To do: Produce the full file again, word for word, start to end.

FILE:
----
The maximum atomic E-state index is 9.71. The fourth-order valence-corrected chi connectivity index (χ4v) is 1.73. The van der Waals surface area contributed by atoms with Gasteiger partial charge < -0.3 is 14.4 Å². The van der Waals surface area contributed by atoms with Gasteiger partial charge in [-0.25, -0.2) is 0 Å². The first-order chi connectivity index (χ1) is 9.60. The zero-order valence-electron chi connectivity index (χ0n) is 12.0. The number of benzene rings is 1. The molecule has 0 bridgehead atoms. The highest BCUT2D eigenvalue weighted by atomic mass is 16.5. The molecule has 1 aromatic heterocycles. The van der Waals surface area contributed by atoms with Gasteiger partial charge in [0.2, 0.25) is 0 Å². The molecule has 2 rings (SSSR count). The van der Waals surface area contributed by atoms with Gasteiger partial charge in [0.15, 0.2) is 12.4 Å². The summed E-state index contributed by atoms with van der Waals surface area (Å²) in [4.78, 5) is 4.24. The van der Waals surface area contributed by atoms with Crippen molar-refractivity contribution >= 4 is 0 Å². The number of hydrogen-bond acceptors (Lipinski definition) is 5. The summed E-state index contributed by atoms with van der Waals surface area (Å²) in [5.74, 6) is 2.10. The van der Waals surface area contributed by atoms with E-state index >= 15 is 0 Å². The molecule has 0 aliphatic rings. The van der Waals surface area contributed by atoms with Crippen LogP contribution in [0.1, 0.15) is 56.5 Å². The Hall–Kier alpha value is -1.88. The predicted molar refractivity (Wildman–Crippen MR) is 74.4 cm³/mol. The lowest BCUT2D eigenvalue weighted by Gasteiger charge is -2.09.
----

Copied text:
The maximum atomic E-state index is 9.71. The fourth-order valence-corrected chi connectivity index (χ4v) is 1.73. The van der Waals surface area contributed by atoms with Gasteiger partial charge < -0.3 is 14.4 Å². The van der Waals surface area contributed by atoms with Gasteiger partial charge in [-0.25, -0.2) is 0 Å². The first-order chi connectivity index (χ1) is 9.60. The zero-order valence-electron chi connectivity index (χ0n) is 12.0. The number of benzene rings is 1. The molecule has 0 bridgehead atoms. The highest BCUT2D eigenvalue weighted by atomic mass is 16.5. The molecule has 1 aromatic heterocycles. The van der Waals surface area contributed by atoms with Gasteiger partial charge in [0.2, 0.25) is 0 Å². The molecule has 2 rings (SSSR count). The van der Waals surface area contributed by atoms with Gasteiger partial charge in [0.15, 0.2) is 12.4 Å². The summed E-state index contributed by atoms with van der Waals surface area (Å²) in [4.78, 5) is 4.24. The van der Waals surface area contributed by atoms with Crippen molar-refractivity contribution >= 4 is 0 Å². The number of hydrogen-bond acceptors (Lipinski definition) is 5. The summed E-state index contributed by atoms with van der Waals surface area (Å²) in [5.74, 6) is 2.10. The van der Waals surface area contributed by atoms with E-state index >= 15 is 0 Å². The molecule has 0 aliphatic rings. The van der Waals surface area contributed by atoms with Crippen LogP contribution in [0.1, 0.15) is 56.5 Å². The Hall–Kier alpha value is -1.88. The predicted molar refractivity (Wildman–Crippen MR) is 74.4 cm³/mol. The lowest BCUT2D eigenvalue weighted by Gasteiger charge is -2.09.